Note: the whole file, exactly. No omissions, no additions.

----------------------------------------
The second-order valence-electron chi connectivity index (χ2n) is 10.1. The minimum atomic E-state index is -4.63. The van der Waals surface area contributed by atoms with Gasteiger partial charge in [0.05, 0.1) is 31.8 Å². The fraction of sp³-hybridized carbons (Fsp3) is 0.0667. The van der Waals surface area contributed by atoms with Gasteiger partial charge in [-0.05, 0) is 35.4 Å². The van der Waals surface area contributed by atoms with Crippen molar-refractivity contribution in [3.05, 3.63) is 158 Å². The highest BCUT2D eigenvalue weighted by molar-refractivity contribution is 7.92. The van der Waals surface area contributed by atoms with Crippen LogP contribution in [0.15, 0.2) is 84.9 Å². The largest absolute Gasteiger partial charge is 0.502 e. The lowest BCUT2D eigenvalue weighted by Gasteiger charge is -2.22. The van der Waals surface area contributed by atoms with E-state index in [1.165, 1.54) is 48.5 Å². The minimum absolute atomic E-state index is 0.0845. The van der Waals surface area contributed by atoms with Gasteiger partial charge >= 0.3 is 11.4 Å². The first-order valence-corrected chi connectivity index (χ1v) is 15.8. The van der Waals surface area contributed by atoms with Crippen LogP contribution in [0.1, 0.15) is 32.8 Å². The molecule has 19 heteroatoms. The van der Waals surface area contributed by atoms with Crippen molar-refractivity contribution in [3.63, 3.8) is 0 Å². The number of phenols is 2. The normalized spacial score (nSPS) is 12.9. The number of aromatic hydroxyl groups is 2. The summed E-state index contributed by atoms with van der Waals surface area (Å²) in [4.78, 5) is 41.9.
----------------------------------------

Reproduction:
The second-order valence-electron chi connectivity index (χ2n) is 10.1. The minimum atomic E-state index is -4.63. The van der Waals surface area contributed by atoms with Gasteiger partial charge in [0.05, 0.1) is 31.8 Å². The fraction of sp³-hybridized carbons (Fsp3) is 0.0667. The van der Waals surface area contributed by atoms with Gasteiger partial charge in [-0.05, 0) is 35.4 Å². The van der Waals surface area contributed by atoms with Crippen molar-refractivity contribution in [3.05, 3.63) is 158 Å². The highest BCUT2D eigenvalue weighted by molar-refractivity contribution is 7.92. The van der Waals surface area contributed by atoms with Crippen LogP contribution in [0.15, 0.2) is 84.9 Å². The largest absolute Gasteiger partial charge is 0.502 e. The lowest BCUT2D eigenvalue weighted by Gasteiger charge is -2.22. The van der Waals surface area contributed by atoms with E-state index in [1.165, 1.54) is 48.5 Å². The minimum absolute atomic E-state index is 0.0845. The van der Waals surface area contributed by atoms with Gasteiger partial charge >= 0.3 is 11.4 Å². The first-order valence-corrected chi connectivity index (χ1v) is 15.8. The van der Waals surface area contributed by atoms with Crippen LogP contribution in [0.1, 0.15) is 32.8 Å². The molecule has 19 heteroatoms. The van der Waals surface area contributed by atoms with Crippen molar-refractivity contribution in [3.63, 3.8) is 0 Å². The number of phenols is 2. The normalized spacial score (nSPS) is 12.9. The number of aromatic hydroxyl groups is 2. The summed E-state index contributed by atoms with van der Waals surface area (Å²) in [4.78, 5) is 41.9.